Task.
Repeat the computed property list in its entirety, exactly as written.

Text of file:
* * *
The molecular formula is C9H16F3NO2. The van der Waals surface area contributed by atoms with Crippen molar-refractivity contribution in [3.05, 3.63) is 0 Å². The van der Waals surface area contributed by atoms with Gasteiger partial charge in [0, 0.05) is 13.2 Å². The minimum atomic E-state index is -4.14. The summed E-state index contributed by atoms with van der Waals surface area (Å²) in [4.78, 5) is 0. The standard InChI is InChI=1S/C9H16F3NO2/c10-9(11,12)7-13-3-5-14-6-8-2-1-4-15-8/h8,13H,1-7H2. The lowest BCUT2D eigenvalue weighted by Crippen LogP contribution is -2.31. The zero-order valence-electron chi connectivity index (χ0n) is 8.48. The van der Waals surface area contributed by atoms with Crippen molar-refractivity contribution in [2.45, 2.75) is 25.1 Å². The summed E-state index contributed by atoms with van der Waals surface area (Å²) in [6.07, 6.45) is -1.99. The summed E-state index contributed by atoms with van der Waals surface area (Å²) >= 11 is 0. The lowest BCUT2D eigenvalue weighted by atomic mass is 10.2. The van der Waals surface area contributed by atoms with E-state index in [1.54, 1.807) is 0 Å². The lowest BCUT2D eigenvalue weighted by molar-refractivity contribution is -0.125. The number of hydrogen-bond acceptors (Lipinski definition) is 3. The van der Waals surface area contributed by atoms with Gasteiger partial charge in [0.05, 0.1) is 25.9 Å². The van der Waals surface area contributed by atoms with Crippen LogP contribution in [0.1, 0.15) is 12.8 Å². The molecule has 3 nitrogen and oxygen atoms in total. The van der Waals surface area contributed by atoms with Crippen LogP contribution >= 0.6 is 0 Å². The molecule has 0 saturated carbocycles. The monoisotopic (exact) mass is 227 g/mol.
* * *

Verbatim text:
The molecular formula is C9H16F3NO2. The van der Waals surface area contributed by atoms with Crippen molar-refractivity contribution in [3.05, 3.63) is 0 Å². The van der Waals surface area contributed by atoms with Gasteiger partial charge in [0, 0.05) is 13.2 Å². The minimum atomic E-state index is -4.14. The summed E-state index contributed by atoms with van der Waals surface area (Å²) in [4.78, 5) is 0. The standard InChI is InChI=1S/C9H16F3NO2/c10-9(11,12)7-13-3-5-14-6-8-2-1-4-15-8/h8,13H,1-7H2. The lowest BCUT2D eigenvalue weighted by Crippen LogP contribution is -2.31. The zero-order valence-electron chi connectivity index (χ0n) is 8.48. The van der Waals surface area contributed by atoms with Crippen molar-refractivity contribution in [2.45, 2.75) is 25.1 Å². The summed E-state index contributed by atoms with van der Waals surface area (Å²) in [6.07, 6.45) is -1.99. The summed E-state index contributed by atoms with van der Waals surface area (Å²) >= 11 is 0. The lowest BCUT2D eigenvalue weighted by atomic mass is 10.2. The van der Waals surface area contributed by atoms with E-state index in [1.54, 1.807) is 0 Å². The lowest BCUT2D eigenvalue weighted by molar-refractivity contribution is -0.125. The number of hydrogen-bond acceptors (Lipinski definition) is 3. The van der Waals surface area contributed by atoms with Gasteiger partial charge in [0.05, 0.1) is 25.9 Å². The van der Waals surface area contributed by atoms with Crippen LogP contribution in [0.1, 0.15) is 12.8 Å². The molecule has 3 nitrogen and oxygen atoms in total. The van der Waals surface area contributed by atoms with Crippen LogP contribution >= 0.6 is 0 Å². The molecule has 0 saturated carbocycles. The monoisotopic (exact) mass is 227 g/mol.